A mammal is a vertebrate animal of the class Mammalia, characterized by the presence of milk-producing mammary glands for feeding their young, a neocortex region of the brain, fur or hair, and three middle ear bones. There are around 6,400 species of mammals, in 29 orders.

The largest orders of mammals are rodents, bats, and Eulipotyphla (including hedgehogs, moles and shrews), followed by Primates (including humans, monkeys and lemurs), even-toed ungulates (including pigs, camels and whales), and Carnivora (including cats, dogs and seals).

The typical terrestrial mammalian body type is quadruped, and most mammals use their four extremities for terrestrial locomotion, but in some cases these four limbs have been modified for life in the marine environment, for flying, for arboreal locomotion or for subterranean burrowing.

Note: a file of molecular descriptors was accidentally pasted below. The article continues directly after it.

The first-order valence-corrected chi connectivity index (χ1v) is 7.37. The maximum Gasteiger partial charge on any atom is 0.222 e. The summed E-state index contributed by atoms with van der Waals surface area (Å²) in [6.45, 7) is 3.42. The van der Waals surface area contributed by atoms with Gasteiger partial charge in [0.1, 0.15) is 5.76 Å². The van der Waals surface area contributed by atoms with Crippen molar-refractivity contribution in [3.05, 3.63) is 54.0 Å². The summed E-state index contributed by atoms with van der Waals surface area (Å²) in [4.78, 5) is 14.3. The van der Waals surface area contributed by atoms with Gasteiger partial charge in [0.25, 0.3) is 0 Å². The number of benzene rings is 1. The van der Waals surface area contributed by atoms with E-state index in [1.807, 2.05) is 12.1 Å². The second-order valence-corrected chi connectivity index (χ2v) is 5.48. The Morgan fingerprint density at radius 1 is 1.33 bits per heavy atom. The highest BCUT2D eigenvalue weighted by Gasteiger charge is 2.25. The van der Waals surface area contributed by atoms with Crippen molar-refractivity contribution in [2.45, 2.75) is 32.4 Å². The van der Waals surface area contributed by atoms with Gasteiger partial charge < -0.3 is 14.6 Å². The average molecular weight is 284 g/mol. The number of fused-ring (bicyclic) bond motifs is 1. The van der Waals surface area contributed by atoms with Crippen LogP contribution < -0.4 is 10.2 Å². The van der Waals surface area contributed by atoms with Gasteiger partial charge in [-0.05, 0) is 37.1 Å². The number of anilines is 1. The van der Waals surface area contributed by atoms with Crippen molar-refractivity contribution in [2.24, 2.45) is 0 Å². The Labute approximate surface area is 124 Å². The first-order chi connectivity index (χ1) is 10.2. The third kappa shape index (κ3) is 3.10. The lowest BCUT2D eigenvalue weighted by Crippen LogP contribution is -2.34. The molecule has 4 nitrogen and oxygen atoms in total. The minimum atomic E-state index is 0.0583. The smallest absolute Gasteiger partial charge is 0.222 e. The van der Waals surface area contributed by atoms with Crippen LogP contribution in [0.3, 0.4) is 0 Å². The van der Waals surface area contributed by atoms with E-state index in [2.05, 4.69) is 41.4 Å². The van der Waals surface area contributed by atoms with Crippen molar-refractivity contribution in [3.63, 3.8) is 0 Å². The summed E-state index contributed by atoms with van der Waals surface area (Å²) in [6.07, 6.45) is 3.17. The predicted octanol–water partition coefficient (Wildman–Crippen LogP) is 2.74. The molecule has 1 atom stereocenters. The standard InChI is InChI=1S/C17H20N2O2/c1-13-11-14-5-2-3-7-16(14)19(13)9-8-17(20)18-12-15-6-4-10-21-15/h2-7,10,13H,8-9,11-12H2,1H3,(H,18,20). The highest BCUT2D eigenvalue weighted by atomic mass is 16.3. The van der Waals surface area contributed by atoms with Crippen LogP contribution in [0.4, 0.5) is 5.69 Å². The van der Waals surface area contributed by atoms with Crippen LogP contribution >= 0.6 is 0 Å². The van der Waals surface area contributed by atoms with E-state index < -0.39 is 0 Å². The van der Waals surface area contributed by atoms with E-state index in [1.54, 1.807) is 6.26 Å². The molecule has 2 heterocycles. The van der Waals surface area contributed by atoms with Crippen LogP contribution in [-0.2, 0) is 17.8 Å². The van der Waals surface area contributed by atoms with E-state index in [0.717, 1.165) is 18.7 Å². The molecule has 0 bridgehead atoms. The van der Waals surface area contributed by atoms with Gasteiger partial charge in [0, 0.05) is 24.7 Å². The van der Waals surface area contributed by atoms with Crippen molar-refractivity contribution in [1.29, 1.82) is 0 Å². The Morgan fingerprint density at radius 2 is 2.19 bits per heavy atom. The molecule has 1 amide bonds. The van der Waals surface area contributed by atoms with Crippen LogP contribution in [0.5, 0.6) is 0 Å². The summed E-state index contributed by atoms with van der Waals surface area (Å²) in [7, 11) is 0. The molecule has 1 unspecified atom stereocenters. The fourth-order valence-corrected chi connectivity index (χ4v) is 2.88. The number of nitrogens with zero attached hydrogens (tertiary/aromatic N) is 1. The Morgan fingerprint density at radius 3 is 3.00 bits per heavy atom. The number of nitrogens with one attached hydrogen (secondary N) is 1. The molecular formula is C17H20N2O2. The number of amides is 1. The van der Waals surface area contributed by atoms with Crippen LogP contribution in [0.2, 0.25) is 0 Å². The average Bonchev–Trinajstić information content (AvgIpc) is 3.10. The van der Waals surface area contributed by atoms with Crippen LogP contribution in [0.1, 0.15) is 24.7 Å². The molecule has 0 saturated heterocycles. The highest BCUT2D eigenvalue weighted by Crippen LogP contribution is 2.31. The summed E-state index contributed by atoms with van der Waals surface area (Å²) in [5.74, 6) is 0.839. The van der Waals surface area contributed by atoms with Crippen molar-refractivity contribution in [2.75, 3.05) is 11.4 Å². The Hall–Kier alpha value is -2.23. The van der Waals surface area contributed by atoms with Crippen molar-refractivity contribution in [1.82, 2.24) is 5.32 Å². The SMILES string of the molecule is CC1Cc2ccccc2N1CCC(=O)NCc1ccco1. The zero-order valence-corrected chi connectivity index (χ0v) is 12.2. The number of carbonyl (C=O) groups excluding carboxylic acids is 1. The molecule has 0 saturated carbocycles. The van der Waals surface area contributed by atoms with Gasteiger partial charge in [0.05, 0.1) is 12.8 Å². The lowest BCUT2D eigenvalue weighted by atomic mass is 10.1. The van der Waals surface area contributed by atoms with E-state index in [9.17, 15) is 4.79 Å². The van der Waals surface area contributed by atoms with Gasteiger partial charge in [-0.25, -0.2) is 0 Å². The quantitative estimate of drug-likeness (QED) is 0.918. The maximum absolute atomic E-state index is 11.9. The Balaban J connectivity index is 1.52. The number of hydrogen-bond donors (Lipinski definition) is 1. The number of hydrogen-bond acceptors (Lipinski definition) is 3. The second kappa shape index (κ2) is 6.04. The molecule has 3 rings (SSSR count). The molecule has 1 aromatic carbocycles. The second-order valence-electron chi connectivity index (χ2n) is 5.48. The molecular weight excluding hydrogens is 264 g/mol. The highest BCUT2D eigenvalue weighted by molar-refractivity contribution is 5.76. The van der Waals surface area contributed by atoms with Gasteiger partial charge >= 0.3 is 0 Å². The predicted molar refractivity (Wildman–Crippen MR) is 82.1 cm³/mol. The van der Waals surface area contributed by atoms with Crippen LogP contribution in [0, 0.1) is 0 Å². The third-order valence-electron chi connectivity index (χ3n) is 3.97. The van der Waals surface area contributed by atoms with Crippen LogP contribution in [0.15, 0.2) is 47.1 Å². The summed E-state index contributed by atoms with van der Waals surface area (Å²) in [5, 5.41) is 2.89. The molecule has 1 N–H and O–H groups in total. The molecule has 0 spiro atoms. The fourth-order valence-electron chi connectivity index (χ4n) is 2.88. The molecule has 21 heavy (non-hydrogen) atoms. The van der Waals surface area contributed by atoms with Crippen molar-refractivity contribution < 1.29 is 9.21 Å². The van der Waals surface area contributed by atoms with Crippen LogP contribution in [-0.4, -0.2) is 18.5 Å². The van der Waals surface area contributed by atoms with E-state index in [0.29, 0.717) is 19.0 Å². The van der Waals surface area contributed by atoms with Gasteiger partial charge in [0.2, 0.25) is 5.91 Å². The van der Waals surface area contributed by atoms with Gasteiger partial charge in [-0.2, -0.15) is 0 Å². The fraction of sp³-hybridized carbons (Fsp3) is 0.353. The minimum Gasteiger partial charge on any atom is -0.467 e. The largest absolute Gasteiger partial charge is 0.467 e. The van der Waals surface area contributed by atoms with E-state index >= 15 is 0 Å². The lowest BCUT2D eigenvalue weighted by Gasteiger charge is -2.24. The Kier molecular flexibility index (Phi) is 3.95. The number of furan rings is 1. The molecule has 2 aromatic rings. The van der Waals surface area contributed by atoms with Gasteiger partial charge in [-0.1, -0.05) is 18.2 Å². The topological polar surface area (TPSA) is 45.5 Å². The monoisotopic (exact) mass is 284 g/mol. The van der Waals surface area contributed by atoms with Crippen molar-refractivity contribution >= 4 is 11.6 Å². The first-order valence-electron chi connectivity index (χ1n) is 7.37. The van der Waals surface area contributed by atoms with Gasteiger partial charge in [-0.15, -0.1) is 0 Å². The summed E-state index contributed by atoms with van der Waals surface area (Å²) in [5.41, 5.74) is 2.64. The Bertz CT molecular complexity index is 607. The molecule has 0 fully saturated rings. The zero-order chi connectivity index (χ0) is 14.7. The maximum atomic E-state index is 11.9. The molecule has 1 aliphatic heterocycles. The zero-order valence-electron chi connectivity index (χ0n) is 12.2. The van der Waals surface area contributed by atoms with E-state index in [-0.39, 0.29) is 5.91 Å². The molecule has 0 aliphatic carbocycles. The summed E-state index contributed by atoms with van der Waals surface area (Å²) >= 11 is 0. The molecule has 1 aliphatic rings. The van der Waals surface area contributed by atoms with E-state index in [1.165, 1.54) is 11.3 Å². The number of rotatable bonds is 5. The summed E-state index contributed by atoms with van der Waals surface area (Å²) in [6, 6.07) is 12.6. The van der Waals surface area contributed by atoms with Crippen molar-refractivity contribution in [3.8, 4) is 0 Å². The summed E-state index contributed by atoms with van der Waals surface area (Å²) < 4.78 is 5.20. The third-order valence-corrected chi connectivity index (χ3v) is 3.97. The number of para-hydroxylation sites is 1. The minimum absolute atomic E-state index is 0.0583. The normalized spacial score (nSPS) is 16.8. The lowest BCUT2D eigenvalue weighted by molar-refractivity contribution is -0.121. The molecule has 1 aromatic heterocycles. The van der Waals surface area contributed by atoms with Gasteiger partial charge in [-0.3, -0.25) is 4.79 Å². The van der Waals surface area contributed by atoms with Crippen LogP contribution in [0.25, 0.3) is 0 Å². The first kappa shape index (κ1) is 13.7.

All modern mammals give birth to live young, except the five species of monotremes, which are egg-laying mammals. The most species-rich group of mammals are the placentals, which have a placenta, enabling them to feed their fetus during gestation.

Source: Wikipedia

Order Afrosoricida
Order Artiodactyla
Order Carnivora
Order Chiroptera
Order Dermoptera
Order Diprotodontia
Order Lagomorpha
Order Monotremata
Order Peramelemorphia
Order Pholidota
Order Primates
Order Proboscidea
Order Rodentia
Order Scandentia